Invite to Prominent Journalist Sparks Flap Between ADL and ZOA
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Invite to Prominent Journalist Sparks Flap Between ADL and ZOA

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When the Anti-Defamation League’s regional chapter hosts its annual dinner-dance here on Sunday, the usual good fellowship will be spiced by a controversy over the evening’s keynote speaker.

He is Thomas Friedman, the New York Times’ well-known foreign affairs columnist, whose appearance has been sharply attacked by Morton Klein, national president of the Zionist Organization of America.

In a letter to Abraham Foxman, ADL’s national director, Klein described Friedman as a man “who regularly defames Israel and its Prime Minister Benjamin Netanyahu,” and asked that the journalist’s appearance be cancelled.

Klein appended a list of 13 alleged anti-Israel statements and actions by Friedman, starting with a recent Friedman observation that “all Netanyahu has done is polarize Israeli society and lead it into a dead end,” and going back to 1974, when Friedman was a student at Brandeis University.

In a sharp response to Klein, Foxman said ADL was proud to present Friedman, “a responsible, knowledgeable, and incisive commentator” of the Middle East whose “opinions are always expressed within the context of support for the State of Israel.”

Foxman upbraided Klein for his repeated personal attacks, not only on Friedman and the ADL director himself, but on U.S. diplomats Strobe Talbott and Martin Indyk, and writer Leonard Fein.

In his next move, Klein issued an “Action Alert” to ZOA leaders and “Friends of Israel Around the U.S.,” urging them to protest Friedman’s appearance to the ADL.

That did it for Foxman, who urged that Klein be expelled from the organized Jewish world.

“Mr. Klein can invite anyone he wants, but we don’t need this kind of thought police in the Jewish community,” Foxman said in an interview. “He has lowered the discourse to a new level of personal intolerance and it is time that people stood up to this kind of behavior.”

Klein characterized Foxman’s statement as “hysterical.”

Eight current and past ZOA leaders asked the Conference of Presidents of Major American Jewish Organizations to reprimand Foxman for his statements and request an apology to Klein.

The letter charged that Foxman had violated an agreement, signed last year by most Jewish organizations, to assure “civility of debate and behavior” and refrain from “verbal violence” and demeaning characterizations” that “violate basic Jewish tenets.”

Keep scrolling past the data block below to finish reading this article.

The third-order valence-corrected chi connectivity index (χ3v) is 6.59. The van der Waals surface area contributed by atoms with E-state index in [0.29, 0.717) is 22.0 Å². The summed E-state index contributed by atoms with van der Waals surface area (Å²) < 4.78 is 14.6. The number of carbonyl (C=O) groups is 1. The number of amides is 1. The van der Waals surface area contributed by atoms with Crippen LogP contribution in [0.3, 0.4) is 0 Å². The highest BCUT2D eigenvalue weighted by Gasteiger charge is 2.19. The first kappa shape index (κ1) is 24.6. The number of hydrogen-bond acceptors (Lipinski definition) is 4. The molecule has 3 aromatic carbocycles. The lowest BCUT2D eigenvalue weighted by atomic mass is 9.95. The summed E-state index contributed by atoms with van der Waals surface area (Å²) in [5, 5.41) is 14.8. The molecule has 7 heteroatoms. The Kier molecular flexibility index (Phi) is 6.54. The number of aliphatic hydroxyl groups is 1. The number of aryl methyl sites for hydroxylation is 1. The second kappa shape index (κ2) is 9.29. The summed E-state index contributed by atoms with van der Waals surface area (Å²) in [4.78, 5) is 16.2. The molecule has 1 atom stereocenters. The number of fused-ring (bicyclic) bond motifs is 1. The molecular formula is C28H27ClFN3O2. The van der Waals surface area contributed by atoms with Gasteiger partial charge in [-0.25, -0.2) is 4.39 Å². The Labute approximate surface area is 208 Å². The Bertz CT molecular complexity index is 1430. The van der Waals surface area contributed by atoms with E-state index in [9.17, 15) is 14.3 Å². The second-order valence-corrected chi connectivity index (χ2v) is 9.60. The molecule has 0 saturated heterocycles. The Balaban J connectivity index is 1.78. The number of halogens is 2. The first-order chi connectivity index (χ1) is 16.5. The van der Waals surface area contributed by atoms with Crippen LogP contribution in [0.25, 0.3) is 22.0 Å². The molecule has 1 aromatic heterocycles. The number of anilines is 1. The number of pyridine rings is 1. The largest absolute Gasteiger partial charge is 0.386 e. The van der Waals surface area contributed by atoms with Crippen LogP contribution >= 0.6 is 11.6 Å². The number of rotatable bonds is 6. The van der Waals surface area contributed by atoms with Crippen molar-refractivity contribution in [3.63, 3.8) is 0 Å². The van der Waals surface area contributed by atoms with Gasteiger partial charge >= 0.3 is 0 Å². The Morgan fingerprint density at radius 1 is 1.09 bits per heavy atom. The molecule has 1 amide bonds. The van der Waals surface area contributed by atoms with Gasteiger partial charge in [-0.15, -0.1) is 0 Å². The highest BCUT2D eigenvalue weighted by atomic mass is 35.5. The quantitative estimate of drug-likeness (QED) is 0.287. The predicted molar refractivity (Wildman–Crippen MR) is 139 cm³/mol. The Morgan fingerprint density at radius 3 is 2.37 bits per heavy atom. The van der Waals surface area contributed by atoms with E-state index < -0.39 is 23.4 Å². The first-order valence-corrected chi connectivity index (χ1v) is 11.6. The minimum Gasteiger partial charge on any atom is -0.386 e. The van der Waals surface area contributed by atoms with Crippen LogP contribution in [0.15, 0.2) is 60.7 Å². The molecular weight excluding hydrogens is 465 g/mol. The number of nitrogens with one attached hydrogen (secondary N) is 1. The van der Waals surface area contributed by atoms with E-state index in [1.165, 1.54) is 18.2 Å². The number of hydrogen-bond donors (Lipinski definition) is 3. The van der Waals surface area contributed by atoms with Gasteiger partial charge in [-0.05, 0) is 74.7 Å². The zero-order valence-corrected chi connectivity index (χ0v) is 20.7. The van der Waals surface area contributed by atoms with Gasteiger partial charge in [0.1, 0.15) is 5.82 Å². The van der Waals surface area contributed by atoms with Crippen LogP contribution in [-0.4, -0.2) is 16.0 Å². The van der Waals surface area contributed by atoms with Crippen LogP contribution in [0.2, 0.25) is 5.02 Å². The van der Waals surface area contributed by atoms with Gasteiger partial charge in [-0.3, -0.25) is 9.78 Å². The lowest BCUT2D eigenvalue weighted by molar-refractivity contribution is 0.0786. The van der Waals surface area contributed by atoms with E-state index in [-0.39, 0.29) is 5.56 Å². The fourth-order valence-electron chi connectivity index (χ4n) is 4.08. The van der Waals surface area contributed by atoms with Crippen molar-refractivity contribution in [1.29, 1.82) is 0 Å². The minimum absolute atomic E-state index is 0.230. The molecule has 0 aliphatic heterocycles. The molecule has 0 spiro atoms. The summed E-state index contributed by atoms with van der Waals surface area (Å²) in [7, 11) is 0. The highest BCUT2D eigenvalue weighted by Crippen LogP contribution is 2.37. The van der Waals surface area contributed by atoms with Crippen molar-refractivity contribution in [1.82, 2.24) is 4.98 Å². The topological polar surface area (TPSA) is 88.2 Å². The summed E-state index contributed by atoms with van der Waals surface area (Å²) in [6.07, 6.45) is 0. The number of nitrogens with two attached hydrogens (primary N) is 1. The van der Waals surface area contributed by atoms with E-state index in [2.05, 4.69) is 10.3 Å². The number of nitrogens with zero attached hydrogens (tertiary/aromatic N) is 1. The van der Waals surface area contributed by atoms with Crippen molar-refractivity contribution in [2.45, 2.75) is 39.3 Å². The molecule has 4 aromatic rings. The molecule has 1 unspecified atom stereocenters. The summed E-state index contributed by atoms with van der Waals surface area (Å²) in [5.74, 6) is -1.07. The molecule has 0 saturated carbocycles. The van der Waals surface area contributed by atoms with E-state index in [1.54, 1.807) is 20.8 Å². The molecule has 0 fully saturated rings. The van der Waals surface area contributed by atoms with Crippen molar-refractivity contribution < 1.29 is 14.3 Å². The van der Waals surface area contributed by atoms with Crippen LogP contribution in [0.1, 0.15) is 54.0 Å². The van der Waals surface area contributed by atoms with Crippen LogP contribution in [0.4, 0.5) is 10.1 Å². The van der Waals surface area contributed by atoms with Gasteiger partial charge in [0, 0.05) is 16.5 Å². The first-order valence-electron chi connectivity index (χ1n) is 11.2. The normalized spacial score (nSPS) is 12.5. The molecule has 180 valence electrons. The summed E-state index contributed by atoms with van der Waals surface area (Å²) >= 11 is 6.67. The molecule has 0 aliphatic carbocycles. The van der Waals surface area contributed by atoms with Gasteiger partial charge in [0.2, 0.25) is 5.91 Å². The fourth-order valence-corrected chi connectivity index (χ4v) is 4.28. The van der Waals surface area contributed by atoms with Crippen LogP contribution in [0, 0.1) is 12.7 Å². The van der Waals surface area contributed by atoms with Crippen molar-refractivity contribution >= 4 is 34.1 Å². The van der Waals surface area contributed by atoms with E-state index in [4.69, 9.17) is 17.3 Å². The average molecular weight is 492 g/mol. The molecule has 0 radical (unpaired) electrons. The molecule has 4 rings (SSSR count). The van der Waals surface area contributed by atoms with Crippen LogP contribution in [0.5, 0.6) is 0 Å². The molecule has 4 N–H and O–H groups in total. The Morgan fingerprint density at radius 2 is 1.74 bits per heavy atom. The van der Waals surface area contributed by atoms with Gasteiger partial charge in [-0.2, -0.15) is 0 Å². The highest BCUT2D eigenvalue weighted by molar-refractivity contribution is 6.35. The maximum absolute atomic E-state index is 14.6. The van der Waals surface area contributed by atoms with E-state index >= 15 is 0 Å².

Signatories to the letter, including five past national ZOA presidents, said they found it “ironic that an organization devoted to fighting defamation is now itself engaged in defamation.”

Malcolm Hoenlein, executive vice chairman of the Conference of Presidents, said the matter had been referred to a committee recently formed in part to arbitrate differences between member-organizations over their roles and responsibilities.

“It’s a new process but we hope to move as expeditiously as possible to review the matter and see what’s appropriate,” Hoenlein said. “We would like to see it contained rather than have it escalate further.”

Meanwhile, what might have passed as a tiff between two outspoken men of different political views, took on an international flavor when David Bar Illan, Netanyahu’s communications director and one of the prime minister’s top aides, also weighed in against Friedman.

“Friedman’s whole history is that of an anti-Zionist,” Bar-Illan said by phone from Jerusalem. “Any organization that purports to be Zionist should not give him a platform.

“His whole writing indicates a patronizing attitude toward the `natives,'” Bar- Illan said, referring to the Israelis. “It would perhaps be palatable for the ADL to present him in a debate with a pro-Zionist.”

As editor of the Jerusalem Post before joining the Netanyahu administration, Bar Illan wrote a regular column, “Eye on the Media,” which was generally highly critical of the way the foreign media reported on Israel.

Told of Bar-Illan’s remarks, Foxman responded that “it’s a sad day for Israel, when the prime minister’s spokesman issues an advisory on who is or isn’t an appropriate speaker.

“Is he ready to issue an enemy’s list? And were we wrong to give a platform to Mr. Netanyahu when he was in opposition to the Israeli government?”

In a phone interview, Friedman spoke generally off the record, indicating that he did not want to elevate some “fringe individuals” by getting into a public debate with Klein.

He said he looked forward to speaking at the ADL dinner, at which 1,500 people are expected.

Meanwhile, Klein’s attacks apparently are having some effect. Foxman said he was being deluged by an organized campaign of phone calls, faxes and e-mail opposing Friedman’s appearance.

In Los Angeles, David Lehrer, the regional ADL director, said he had received a few anti-Friedman calls “from the usual suspects.”

In addition, two full-page ads, both citing from the ZOA’s indictment of Friedman’s “anti-Zionism,” are scheduled to appear in the Dec. 6 issue of the Jewish Journal of Greater Los Angeles.

But according to Foxman, with few exceptions, ADL supporters on the East and West coasts appeared to back their leadership in inviting Friedman.

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